London-born photographer and writer Mary McCartney grew up making vegetarian meals for her friends and family. Often asked for her recipes, Mary used her lifelong experiences of cooking no-fuss meatless meals to create her internationally acclaimed book Food: Vegetarian Home Cooking.
Always in search of comforting new dishes to try, we couldn’t wait to get our hands on Mary’s second book, At My Table. Her newest take on feasts for the whole family is a captivating treat, giving readers more of her best recipes, food inspirations, and memories of growing up with her father, the legendary Paul McCartney, and her mother, animal-rights activist Linda McCartney. Keep reading for a glimpse into Mary’s fascinating childhood and steal her perfect meal to warm up the season.
Chili Pumpkin Soup
Prep time: 15 minutes
Cook time: 30 minutes
Gluten free, vegetarian, dairy free (if optional crème fraîche is omitted)
2 tablespoons light olive oil or vegetable oil
2 medium white onions, roughly chopped
2 cloves garlic, chopped
1 carrot, chopped
1 stick celery, chopped
2 1/4 pounds pumpkin or butternut squash, peeled, deseeded, and cubed into 1-inch pieces
6 fresh sage leaves or 1 teaspoon dried sage
1 medium red chili, deseeded and chopped (or 2 if you like a little extra heat) or 1/2 teaspoon chili flakes
1 medium sweet potato, peeled and chopped
1 14-ounce can of butter beans (lima beans), drained
6 cups vegetable stock
sea salt and freshly ground black pepper, to taste
pumpkin seeds, to garnish
drizzle of chili oil or extra-virgin olive oil (optional)
spoonful of crème fraîche or soya cream (optional)
1. Heat the oil in a large, heavy-bottomed saucepan over medium heat, then add the onions, garlic, carrot, and celery, and sauté for a couple of minutes. Next, add the chopped pumpkin, sage, chili, sweet potato, and beans, and continue to cook for 2 more minutes.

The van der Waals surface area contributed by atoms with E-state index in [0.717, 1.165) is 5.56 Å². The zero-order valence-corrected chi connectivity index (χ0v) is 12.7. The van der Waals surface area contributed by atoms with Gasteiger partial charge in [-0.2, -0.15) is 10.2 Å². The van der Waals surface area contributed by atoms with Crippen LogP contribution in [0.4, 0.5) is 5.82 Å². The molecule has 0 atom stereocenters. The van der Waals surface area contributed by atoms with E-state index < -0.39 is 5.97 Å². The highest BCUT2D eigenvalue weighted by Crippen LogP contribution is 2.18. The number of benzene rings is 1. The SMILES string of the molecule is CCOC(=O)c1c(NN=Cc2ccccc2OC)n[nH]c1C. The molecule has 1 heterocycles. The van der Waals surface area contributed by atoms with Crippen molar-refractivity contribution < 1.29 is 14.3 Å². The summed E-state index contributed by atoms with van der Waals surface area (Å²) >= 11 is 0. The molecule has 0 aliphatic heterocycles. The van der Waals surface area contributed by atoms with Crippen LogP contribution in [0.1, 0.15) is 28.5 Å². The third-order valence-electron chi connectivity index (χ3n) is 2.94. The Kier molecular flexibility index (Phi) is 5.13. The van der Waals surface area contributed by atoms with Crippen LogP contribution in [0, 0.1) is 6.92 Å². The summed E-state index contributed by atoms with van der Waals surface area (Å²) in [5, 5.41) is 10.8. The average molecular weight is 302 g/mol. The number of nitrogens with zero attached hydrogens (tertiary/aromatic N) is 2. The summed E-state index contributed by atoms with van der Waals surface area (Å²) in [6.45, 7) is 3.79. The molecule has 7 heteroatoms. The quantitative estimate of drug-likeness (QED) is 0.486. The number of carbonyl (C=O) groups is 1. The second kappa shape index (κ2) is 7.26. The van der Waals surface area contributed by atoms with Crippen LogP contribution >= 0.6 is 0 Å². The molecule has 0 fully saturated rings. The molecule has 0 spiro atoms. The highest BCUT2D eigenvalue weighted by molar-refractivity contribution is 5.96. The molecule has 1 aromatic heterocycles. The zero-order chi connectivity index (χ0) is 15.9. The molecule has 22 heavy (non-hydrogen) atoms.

2. Add the vegetable stock, stir, and bring to a boil, then turn down the heat to a gentle simmer. Cover with a lid and cook for 25 minutes, or until all the vegetables and beans have softened and cooked through.
3. Allow to cool slightly before pureeing with a stick blender in the pan. (Or you can use a food processor, letting the soup cool slightly before ladling in small amounts and pureeing a bit at a time.) After blending, taste and season with sea salt and black pepper if desired.
4. Toast the pumpkin seeds in a small, dry frying pan, over medium heat, until they are crisp—about 3 minutes. Don’t let them burn. Take off the heat.
5. To serve, sprinkle a few toasted pumpkin seeds on top of each bowl of soup and drizzle with a little oil and thinly sliced red chili, if desired, or a little crème fraîche or soya cream.
My mum loved pumpkins; she and Dad grew them every year. So we would carve them for Halloween, but we also cooked many pumpkin recipes throughout the season. I love the combination of pumpkin with a hint of chili heat. Use more or less chili, depending on how hot you like it.